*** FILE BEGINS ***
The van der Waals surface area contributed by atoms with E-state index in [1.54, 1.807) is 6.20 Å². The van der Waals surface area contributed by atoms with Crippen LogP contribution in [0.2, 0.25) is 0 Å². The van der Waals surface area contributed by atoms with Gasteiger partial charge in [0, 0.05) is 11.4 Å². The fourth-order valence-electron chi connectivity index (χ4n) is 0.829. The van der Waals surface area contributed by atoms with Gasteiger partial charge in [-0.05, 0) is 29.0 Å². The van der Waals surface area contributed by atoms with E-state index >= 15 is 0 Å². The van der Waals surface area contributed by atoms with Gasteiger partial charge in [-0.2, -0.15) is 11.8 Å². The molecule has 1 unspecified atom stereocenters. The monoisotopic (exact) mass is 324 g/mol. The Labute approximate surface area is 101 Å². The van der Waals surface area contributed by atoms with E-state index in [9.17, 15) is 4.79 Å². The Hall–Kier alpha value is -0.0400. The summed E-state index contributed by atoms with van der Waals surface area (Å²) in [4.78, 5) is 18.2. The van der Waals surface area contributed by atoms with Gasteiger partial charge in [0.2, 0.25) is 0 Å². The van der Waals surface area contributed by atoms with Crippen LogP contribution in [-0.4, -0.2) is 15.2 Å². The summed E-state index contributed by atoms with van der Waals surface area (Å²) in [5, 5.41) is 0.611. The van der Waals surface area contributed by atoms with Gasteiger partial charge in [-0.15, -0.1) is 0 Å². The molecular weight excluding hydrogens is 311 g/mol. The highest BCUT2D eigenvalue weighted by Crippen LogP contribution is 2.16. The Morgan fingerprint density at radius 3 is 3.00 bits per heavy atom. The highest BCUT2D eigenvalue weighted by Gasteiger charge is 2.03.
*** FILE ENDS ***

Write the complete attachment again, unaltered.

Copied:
The van der Waals surface area contributed by atoms with E-state index in [1.54, 1.807) is 6.20 Å². The van der Waals surface area contributed by atoms with Crippen LogP contribution in [0.2, 0.25) is 0 Å². The van der Waals surface area contributed by atoms with Gasteiger partial charge in [0, 0.05) is 11.4 Å². The fourth-order valence-electron chi connectivity index (χ4n) is 0.829. The van der Waals surface area contributed by atoms with Gasteiger partial charge in [-0.05, 0) is 29.0 Å². The van der Waals surface area contributed by atoms with E-state index >= 15 is 0 Å². The van der Waals surface area contributed by atoms with Gasteiger partial charge in [-0.2, -0.15) is 11.8 Å². The molecule has 1 unspecified atom stereocenters. The monoisotopic (exact) mass is 324 g/mol. The Labute approximate surface area is 101 Å². The van der Waals surface area contributed by atoms with E-state index in [9.17, 15) is 4.79 Å². The Hall–Kier alpha value is -0.0400. The summed E-state index contributed by atoms with van der Waals surface area (Å²) in [4.78, 5) is 18.2. The van der Waals surface area contributed by atoms with Gasteiger partial charge in [0.2, 0.25) is 0 Å². The van der Waals surface area contributed by atoms with Crippen LogP contribution in [-0.4, -0.2) is 15.2 Å². The summed E-state index contributed by atoms with van der Waals surface area (Å²) in [5, 5.41) is 0.611. The van der Waals surface area contributed by atoms with Gasteiger partial charge in [-0.15, -0.1) is 0 Å². The molecular weight excluding hydrogens is 311 g/mol. The highest BCUT2D eigenvalue weighted by Crippen LogP contribution is 2.16. The Morgan fingerprint density at radius 3 is 3.00 bits per heavy atom. The highest BCUT2D eigenvalue weighted by Gasteiger charge is 2.03.